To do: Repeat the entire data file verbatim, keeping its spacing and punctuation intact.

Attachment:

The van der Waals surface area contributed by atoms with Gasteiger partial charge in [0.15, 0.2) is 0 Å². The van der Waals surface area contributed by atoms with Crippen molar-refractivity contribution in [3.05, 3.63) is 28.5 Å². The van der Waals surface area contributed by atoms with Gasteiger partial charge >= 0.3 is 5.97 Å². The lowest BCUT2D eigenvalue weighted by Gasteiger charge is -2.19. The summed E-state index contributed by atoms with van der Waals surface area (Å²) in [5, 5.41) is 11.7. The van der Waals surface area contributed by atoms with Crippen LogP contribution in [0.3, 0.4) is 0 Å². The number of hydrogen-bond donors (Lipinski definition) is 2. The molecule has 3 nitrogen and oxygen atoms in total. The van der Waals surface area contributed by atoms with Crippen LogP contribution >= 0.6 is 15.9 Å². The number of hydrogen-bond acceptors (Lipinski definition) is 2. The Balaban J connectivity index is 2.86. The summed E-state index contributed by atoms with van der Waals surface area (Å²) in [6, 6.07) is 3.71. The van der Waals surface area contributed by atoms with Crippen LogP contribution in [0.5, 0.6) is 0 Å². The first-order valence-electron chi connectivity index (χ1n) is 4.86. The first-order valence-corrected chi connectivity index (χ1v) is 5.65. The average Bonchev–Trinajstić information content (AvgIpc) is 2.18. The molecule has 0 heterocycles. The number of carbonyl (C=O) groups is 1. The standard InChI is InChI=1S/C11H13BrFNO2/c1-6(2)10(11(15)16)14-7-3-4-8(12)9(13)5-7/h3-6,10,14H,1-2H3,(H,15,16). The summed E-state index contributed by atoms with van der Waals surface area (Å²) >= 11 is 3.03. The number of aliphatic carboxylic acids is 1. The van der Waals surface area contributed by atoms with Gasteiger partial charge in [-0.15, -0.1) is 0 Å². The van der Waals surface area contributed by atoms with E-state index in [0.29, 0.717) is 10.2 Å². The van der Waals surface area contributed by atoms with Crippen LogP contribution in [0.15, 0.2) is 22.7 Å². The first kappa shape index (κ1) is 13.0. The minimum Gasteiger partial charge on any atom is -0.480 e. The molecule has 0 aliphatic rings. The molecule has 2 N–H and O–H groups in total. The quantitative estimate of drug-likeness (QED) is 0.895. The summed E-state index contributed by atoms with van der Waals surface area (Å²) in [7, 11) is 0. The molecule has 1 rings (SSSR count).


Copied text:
The van der Waals surface area contributed by atoms with Gasteiger partial charge in [0.15, 0.2) is 0 Å². The van der Waals surface area contributed by atoms with Crippen molar-refractivity contribution in [3.05, 3.63) is 28.5 Å². The van der Waals surface area contributed by atoms with Gasteiger partial charge >= 0.3 is 5.97 Å². The lowest BCUT2D eigenvalue weighted by Gasteiger charge is -2.19. The summed E-state index contributed by atoms with van der Waals surface area (Å²) in [5, 5.41) is 11.7. The van der Waals surface area contributed by atoms with Crippen LogP contribution in [0.3, 0.4) is 0 Å². The number of hydrogen-bond donors (Lipinski definition) is 2. The molecule has 3 nitrogen and oxygen atoms in total. The van der Waals surface area contributed by atoms with Crippen LogP contribution >= 0.6 is 15.9 Å². The number of hydrogen-bond acceptors (Lipinski definition) is 2. The Balaban J connectivity index is 2.86. The summed E-state index contributed by atoms with van der Waals surface area (Å²) in [6, 6.07) is 3.71. The van der Waals surface area contributed by atoms with Crippen LogP contribution in [0.5, 0.6) is 0 Å². The first-order valence-electron chi connectivity index (χ1n) is 4.86. The first-order valence-corrected chi connectivity index (χ1v) is 5.65. The average Bonchev–Trinajstić information content (AvgIpc) is 2.18. The molecule has 0 heterocycles. The number of carbonyl (C=O) groups is 1. The standard InChI is InChI=1S/C11H13BrFNO2/c1-6(2)10(11(15)16)14-7-3-4-8(12)9(13)5-7/h3-6,10,14H,1-2H3,(H,15,16). The summed E-state index contributed by atoms with van der Waals surface area (Å²) >= 11 is 3.03. The number of aliphatic carboxylic acids is 1. The van der Waals surface area contributed by atoms with Gasteiger partial charge in [-0.15, -0.1) is 0 Å². The van der Waals surface area contributed by atoms with E-state index in [0.29, 0.717) is 10.2 Å². The van der Waals surface area contributed by atoms with Crippen LogP contribution in [0.15, 0.2) is 22.7 Å². The first kappa shape index (κ1) is 13.0. The minimum Gasteiger partial charge on any atom is -0.480 e. The molecule has 0 aliphatic rings. The molecule has 2 N–H and O–H groups in total. The quantitative estimate of drug-likeness (QED) is 0.895. The summed E-state index contributed by atoms with van der Waals surface area (Å²) in [7, 11) is 0. The molecule has 1 rings (SSSR count).